A famous composer once observed that ‘music is the space between the sounds’. What did he mean by this and how can it help us as educators?
Let’s turn that around: what would music be if there were no space between the sounds? Taken literally, you would get a constant blast of all frequencies, generating what’s known as ‘white noise’. This is similar to the sound you get on an old, analogue radio when it’s not tuned to any station. There is no definition: no beat, no melody, no tone and no harmony.
Visually, the same applies. If all frequences of the colour spectrum are transmitted, you get white light. Again, there is no definition. No shape, no colour, no tone. But, of course, these are extreme examples. The quotation implies something a little more nuanced.
An orchestra playing constant, random tones, will create a wall of sound. A stage full of dancers all moving continuously throughout the space will present a scene of chaos. And here we get a little closer to what our composer was really getting at.
Even if the orchestra members in question are all playing in the same key; without any phrasing or pauses between notes, the audience will have little to ‘hang on to’. The same applies with movement, painting and other artistic media. If there is no definition, the viewer will be set adrift in a virtual sea of sensation.
Of course, this can – in of itself – be a useful technique to create tension, confusion or an immersive experience. However, the impact of this will be limited. And its effect will depend on there being a beginning and end, within which that impact may be felt.
Letting The Audience In
By allowing space between notes, moves, images, etc., we create room for the audience. And this is where the ‘art’ begins. For any meaning to be conveyed, a dialogue needs to take place between creator and recipient: whether through sound, movement, visual imagery etc. It takes a little courage to leave such space but this is how we let the audience in.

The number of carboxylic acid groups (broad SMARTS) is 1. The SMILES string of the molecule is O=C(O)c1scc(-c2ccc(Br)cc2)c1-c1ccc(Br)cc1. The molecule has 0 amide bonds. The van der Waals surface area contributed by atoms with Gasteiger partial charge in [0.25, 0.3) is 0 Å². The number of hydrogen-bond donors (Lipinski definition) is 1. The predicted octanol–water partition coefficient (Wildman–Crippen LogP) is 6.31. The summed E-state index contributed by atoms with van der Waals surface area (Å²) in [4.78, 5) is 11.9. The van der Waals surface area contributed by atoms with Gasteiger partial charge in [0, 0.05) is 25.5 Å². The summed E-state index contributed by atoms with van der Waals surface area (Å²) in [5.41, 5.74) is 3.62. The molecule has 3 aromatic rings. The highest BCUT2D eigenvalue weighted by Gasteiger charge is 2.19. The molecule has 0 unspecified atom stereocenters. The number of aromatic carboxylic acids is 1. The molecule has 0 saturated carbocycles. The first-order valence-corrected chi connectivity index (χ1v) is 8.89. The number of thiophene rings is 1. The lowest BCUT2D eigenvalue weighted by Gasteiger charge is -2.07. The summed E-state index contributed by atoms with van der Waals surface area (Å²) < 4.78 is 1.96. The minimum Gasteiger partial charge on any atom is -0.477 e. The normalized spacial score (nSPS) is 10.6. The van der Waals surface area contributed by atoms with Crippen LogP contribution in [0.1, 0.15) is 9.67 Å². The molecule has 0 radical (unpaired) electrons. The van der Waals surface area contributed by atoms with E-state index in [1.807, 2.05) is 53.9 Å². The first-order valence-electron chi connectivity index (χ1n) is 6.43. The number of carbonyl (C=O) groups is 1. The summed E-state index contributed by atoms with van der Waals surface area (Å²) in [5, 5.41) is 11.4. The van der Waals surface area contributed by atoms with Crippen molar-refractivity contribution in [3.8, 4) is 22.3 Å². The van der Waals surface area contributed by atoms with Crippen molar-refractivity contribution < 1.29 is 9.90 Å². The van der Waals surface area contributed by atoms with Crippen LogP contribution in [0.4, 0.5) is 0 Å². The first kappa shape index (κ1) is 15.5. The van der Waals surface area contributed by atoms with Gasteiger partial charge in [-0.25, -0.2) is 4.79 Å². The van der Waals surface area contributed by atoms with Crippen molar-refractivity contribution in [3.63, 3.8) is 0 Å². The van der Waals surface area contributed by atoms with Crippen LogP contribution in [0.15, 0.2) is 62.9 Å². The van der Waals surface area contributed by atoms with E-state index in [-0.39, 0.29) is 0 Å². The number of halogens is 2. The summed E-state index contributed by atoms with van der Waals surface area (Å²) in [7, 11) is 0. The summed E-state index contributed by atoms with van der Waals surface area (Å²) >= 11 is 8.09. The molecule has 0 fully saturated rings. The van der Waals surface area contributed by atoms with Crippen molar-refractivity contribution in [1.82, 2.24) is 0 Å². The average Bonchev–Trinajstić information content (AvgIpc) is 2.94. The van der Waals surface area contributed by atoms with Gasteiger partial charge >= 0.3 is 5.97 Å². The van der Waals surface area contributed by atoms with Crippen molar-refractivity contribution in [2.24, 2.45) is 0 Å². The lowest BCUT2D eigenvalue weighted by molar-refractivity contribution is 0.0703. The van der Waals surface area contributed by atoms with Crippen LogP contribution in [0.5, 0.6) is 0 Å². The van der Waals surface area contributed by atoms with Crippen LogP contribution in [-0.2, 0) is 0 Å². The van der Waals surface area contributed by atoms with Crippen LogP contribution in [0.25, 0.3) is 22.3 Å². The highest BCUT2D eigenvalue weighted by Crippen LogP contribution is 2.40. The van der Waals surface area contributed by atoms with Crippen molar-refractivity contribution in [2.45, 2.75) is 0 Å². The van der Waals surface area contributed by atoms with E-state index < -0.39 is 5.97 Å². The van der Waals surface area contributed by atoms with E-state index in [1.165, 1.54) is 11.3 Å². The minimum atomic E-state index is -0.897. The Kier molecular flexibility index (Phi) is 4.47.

When encouraging children to express themselves creatively, we tend to focus on ‘doing’. Indeed, within these pages, we have talked a fair amount about how to get our pupils to ‘do stuff’. But, along the way, it’s also important to remember to make room fo our audience. Even when that audience is just ourselves.
The easiest way to think of this is as a conversation. If we talk to somebody without pause for breath, we quickly overwhelm them. The listener won’t be able to follow our train of thought for long if there are no clear sentences or phrases. And if we don’t then allow them space to think, reflect and maybe even respond, they will quickly become fatigued and switch off.
Let’s be honest, we have probably all had the experience of seeing somebody’s eyes glaze over when we are excitedly talking on a topic about which we are passionate. The problem is, unless we tame our own enthusiasm, it can run away with us. In the heat of exuberance, the meaning we are trying to convey may be lost.
So, by all means, go head and enjoy the creative rush. Allow yourself outpourings of artistic brilliance. Thrill at the total immersion in free expression. But remember to breathe. And remember your audience needs space to breathe too!